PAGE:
Will: Well, it’s one of those things where you can actually do a good combination. Because the way that we approach it is, it’s always strongly if there’s some kind of trigger or some kind of reason that you’re reaching out to them. So for example, with some of our clients, we’ve got campaigns that can run, you know, just round the clock, it’s got some generic messaging that obviously works with the market. But it’s always more powerful when there’s a certain trigger, or like, a specific event that’s given them the reason to think about what you do, or the products or services that you sell.
For example, one of the things that we’re looking at the moment is creating personalization and triggers for one of our clients based off events that their potential market is going after. So things like that, you can work seasonally, and when they do, it works really well. But you always want to have something that works long-term, and kind of a little bit more evergreen as well, rather than bouncing from season to season.
When things get complicated
James: And is it sometimes the case of just getting too complicated?
“Sometimes it’s good to ask if it’s something that you should do.”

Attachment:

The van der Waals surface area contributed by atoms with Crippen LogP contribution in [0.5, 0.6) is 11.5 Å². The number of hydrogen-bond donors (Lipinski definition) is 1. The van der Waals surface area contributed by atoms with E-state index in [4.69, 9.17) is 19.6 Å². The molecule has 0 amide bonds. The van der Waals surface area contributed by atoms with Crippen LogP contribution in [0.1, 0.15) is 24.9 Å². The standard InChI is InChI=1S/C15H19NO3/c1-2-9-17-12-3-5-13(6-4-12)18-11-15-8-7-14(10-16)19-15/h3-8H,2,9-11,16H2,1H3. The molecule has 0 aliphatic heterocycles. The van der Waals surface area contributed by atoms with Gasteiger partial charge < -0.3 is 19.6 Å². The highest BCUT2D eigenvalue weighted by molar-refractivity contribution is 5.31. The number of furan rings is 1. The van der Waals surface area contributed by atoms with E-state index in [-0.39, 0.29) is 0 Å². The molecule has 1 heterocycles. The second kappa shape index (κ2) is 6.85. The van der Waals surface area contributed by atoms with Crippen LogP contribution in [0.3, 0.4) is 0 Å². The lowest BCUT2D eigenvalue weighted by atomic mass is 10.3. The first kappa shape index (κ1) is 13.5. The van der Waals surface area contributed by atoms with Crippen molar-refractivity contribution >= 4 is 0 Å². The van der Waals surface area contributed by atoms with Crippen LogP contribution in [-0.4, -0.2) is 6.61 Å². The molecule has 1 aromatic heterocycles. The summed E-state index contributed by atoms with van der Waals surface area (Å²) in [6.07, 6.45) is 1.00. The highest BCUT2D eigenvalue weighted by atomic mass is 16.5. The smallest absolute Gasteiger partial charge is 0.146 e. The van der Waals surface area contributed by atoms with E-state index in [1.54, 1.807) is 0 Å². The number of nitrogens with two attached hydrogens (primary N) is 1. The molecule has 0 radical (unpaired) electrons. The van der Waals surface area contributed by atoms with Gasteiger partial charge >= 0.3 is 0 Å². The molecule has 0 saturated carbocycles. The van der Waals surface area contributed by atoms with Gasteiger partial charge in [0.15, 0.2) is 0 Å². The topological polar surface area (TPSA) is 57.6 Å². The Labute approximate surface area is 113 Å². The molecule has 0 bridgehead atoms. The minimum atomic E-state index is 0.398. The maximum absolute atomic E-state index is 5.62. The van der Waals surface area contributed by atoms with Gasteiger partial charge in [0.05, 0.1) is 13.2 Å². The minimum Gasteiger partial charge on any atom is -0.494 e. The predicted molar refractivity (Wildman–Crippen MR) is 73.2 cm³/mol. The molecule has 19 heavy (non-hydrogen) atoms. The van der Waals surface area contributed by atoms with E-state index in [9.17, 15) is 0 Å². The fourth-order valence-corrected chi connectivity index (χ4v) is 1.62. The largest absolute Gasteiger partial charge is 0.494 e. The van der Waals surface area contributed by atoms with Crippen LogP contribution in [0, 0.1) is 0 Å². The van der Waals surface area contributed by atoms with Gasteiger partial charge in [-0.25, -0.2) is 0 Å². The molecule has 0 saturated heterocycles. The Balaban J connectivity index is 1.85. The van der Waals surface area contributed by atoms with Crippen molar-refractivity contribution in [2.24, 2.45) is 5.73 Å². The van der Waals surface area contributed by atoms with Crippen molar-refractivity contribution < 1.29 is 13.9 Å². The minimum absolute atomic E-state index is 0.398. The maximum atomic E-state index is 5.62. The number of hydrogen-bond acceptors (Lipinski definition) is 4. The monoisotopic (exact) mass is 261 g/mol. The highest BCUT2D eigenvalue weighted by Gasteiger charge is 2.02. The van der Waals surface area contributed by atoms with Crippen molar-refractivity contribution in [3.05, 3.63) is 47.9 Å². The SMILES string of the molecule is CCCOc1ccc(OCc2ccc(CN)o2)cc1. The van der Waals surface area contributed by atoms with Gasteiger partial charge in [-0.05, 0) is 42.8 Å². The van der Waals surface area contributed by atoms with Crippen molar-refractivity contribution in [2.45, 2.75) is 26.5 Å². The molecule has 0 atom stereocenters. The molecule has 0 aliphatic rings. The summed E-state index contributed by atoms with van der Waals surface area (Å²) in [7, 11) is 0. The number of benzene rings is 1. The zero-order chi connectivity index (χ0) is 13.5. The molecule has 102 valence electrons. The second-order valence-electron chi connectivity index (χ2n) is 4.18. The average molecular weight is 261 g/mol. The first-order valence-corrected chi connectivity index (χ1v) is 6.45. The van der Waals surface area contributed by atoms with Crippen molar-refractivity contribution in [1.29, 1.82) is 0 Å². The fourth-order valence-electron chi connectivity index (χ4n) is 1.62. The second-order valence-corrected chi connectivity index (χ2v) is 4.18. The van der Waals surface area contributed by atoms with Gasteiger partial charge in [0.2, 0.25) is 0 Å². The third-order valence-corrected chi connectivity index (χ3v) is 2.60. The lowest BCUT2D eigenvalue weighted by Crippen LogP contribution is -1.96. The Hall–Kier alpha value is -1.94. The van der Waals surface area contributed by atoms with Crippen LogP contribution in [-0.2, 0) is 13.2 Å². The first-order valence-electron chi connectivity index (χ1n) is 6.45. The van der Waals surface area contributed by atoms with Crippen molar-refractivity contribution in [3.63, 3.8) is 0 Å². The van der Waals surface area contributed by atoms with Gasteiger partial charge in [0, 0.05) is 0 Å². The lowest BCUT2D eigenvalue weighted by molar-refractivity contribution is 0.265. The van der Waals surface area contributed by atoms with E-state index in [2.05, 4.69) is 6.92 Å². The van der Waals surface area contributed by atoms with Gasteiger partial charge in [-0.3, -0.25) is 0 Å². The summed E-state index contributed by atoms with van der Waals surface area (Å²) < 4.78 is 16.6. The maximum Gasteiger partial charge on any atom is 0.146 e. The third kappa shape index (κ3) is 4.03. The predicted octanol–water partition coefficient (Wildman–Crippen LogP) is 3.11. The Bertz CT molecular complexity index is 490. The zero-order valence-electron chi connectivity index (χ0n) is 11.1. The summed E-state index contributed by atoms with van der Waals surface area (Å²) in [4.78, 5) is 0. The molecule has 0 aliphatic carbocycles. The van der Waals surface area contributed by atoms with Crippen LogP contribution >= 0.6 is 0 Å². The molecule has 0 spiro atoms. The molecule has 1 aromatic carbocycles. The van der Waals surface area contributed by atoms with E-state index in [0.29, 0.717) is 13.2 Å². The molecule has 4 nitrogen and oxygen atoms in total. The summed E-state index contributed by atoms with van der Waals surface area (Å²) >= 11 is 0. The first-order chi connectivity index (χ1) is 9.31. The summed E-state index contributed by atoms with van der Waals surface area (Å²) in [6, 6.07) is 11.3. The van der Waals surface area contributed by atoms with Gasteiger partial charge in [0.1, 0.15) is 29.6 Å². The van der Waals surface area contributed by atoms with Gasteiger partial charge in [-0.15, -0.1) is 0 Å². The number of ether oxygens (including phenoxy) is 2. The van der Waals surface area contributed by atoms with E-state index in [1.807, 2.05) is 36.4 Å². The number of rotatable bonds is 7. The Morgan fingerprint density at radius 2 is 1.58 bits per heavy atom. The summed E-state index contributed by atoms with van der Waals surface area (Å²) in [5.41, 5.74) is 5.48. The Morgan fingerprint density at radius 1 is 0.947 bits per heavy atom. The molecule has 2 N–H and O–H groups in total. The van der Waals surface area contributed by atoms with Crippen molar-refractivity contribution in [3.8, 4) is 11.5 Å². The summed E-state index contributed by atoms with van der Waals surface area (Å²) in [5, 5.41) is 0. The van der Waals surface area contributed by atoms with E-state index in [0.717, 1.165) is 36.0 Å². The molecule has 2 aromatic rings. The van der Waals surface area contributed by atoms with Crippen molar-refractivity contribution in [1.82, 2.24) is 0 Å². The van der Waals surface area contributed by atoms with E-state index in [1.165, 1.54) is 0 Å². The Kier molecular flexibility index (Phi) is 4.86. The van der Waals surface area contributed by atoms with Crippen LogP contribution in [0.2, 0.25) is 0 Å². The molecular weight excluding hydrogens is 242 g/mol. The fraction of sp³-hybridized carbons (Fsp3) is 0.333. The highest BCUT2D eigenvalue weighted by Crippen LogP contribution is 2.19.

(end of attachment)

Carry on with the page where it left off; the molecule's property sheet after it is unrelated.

Will: Yeah, it is. If you let the tech get in the way of you being human, or if you try and be deceptive, or use it the wrong way, it’s always good to step back and say, Look, what am I actually trying to do? How will people feel if they’re actually reading this message? Because you know, I’m guilty of it as well. I’ve been really carried away in looking at what we can do. But you know, sometimes it’s good to ask if it’s something that you should do.
James: I remember when I used to work for Mercedes-Benz, we heard this great story about a hotel, they would scan the number plates of cars arriving and then cross-match it with their database. And then when the guests would walk in, they would say, “Welcome back, Mr. Wang.” You know? Like, it’s not their first time. But then things would go a bit haywire when people in the same area like, sold their car, and they’re, “Welcome back, Mr. Wang.” “Who’s Mr. Wang?”
And then there was this concierge who kept getting it right. He’s like, “First time here, sir?” You know? Or, “Welcome back.” And he always nailed it. And they said, “How do you do this without all the tech?” And he said, “Well, I just asked the footman. He rubs his right ear if it’s a first-time customer, and his left ear if it’s a repeat customer.” So just a good old-fashioned, simple system.